The following is a rough transcript from my introduction video, which you can find below. In the coming weeks and month I am planning on logging every hour I work as a teacher. I do so in the hopes of demonstrating that a ten week break this summer does not mean I work or am worth less than any private sector job. If you're a teacher I'd like not only your attention, but also for you to join me. Years ago I tried this, but did so anonymously and alone. I figure adding some accountability and the attention of others will force me to follow through this time. Thanks for your time, and come back for updates!
My name is Charles Ripley and it’s the first day of summer. I just finished my fifth year as a High School English teacher. I work with amazing, dedicated colleagues. My students are intelligent and hard working. I live in a community that values education. This is my dream job. But, despite all that, I have a confession to make.
I don’t know if I can go another five.
Don’t get me wrong. I know I’m lucky to be employed and that there’s hundreds who would take my job.
So ask yourself…why would he be considering turning his back on the past ten years of his life to settle down to an entry level business job?
I’m not alone.
According to the NEA, half of new teachers quit by the time they’re in the profession for five years or less. Half. Imagine if half of doctors or lawyers or engineers quit after five years. Reasons for this are various. Low pay, long hours, and burn out.
This year has been especially perplexing. Nationwide I’ve seen a harsh attack on my profession. We’ve become solely responsible for budget shortfalls or failing students. Teacher’s unions have become targets for politicians and documentaries.
Some of what they say is true.
There are bad teachers. There are students who we fail to teach. There is corruption in education, from the highest administrators to the newest employees. Teachers are part of the problem. But we are not wholly to blame.
For me, the time to speak up has come. I can only speak for myself, but I believe what I’m willing to say is on the minds of most teachers.
We are not over paid.
Tenure needs reform, not removal.
We want to be held accountable, but not by test scores.
We do not work fewer hours than you.
It’s that last point I’m most bitter about, to be honest. Yes, it’s summer, and I’m excited for the chance to rest. But I’m also anxious, and a little resentful. I know that most arguments, debates, or conversations about teachers boil down to “summers off.”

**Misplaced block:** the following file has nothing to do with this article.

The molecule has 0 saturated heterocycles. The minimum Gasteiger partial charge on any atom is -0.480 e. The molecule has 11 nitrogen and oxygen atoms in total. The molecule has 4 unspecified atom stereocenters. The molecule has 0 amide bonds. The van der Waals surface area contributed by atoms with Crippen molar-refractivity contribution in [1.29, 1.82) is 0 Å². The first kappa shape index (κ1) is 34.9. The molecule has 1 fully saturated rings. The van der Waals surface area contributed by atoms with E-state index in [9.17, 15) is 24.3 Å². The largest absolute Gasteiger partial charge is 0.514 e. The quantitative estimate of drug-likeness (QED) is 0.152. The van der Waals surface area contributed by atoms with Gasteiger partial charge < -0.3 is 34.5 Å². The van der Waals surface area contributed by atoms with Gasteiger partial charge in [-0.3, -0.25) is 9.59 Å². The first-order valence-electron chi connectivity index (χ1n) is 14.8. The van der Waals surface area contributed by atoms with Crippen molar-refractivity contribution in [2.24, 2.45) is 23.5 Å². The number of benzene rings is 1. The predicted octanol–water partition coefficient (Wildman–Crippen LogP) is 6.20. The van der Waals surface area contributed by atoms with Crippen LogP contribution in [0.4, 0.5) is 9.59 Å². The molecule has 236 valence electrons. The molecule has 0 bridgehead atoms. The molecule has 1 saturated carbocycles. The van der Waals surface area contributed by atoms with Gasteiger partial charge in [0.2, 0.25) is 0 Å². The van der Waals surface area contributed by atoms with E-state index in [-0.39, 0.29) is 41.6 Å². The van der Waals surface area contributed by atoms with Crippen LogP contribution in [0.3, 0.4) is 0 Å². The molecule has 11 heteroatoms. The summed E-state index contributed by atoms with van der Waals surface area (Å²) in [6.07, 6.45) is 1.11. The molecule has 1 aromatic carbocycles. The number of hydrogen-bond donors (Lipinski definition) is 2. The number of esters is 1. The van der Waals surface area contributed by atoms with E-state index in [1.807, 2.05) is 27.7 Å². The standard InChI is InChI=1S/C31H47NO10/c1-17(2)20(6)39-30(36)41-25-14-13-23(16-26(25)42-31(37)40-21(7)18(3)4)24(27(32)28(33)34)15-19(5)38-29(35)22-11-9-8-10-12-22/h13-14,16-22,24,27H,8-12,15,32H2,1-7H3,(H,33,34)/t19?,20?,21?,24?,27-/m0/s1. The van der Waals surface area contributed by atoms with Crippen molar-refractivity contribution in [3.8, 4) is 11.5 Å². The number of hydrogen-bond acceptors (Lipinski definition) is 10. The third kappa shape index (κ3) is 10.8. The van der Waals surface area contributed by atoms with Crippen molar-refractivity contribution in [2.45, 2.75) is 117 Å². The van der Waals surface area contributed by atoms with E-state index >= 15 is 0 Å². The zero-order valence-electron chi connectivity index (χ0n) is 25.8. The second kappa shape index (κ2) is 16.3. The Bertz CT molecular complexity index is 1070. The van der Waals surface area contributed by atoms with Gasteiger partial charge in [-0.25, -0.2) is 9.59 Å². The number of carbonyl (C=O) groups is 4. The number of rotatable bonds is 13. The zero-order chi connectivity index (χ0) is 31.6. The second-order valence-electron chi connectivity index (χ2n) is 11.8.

It’s the invincible defense. How am I, or you to respond? “No, I don’t have ten weeks off?” I want to end the misconceptions about the quality and quantity of a teacher’s work.
For the next year I invite you to follow me. I’ll be on youtube, facebook, twitter, and blogspot. I will log every single hour I spend teaching, coaching, grading, and furthering my own education. I believe it will reach, and probably surpass 2,000 hours.
I believe that over the span of a year, despite weekends, despite holidays or summer break, I put in as many hours as any private sector job. And I’d like to invite my fellow teachers in logging our time.
So, starting on your first day of summer vacation, log one year’s time of work, whether it’s continuing education, classroom hours, grading, or coaching. In the meantime I’ll be working on how to collect and present this data in the most effective way possible.
I know this idea may seem petty, cynical, or even childish. I can only assure you that that’s not my intention. I’m not a great teacher, and I know there are many people who work harder than I do. I just want to share my story and hopefully change your mind about the nation’s teachers.
Thank you for your time and consideration. You can also e-mail me at firstname.lastname@example.org. Please like, follow, retweet, and share this message with every teacher in your life. We’ll need all of their help.
Thank you, and enjoy your summer.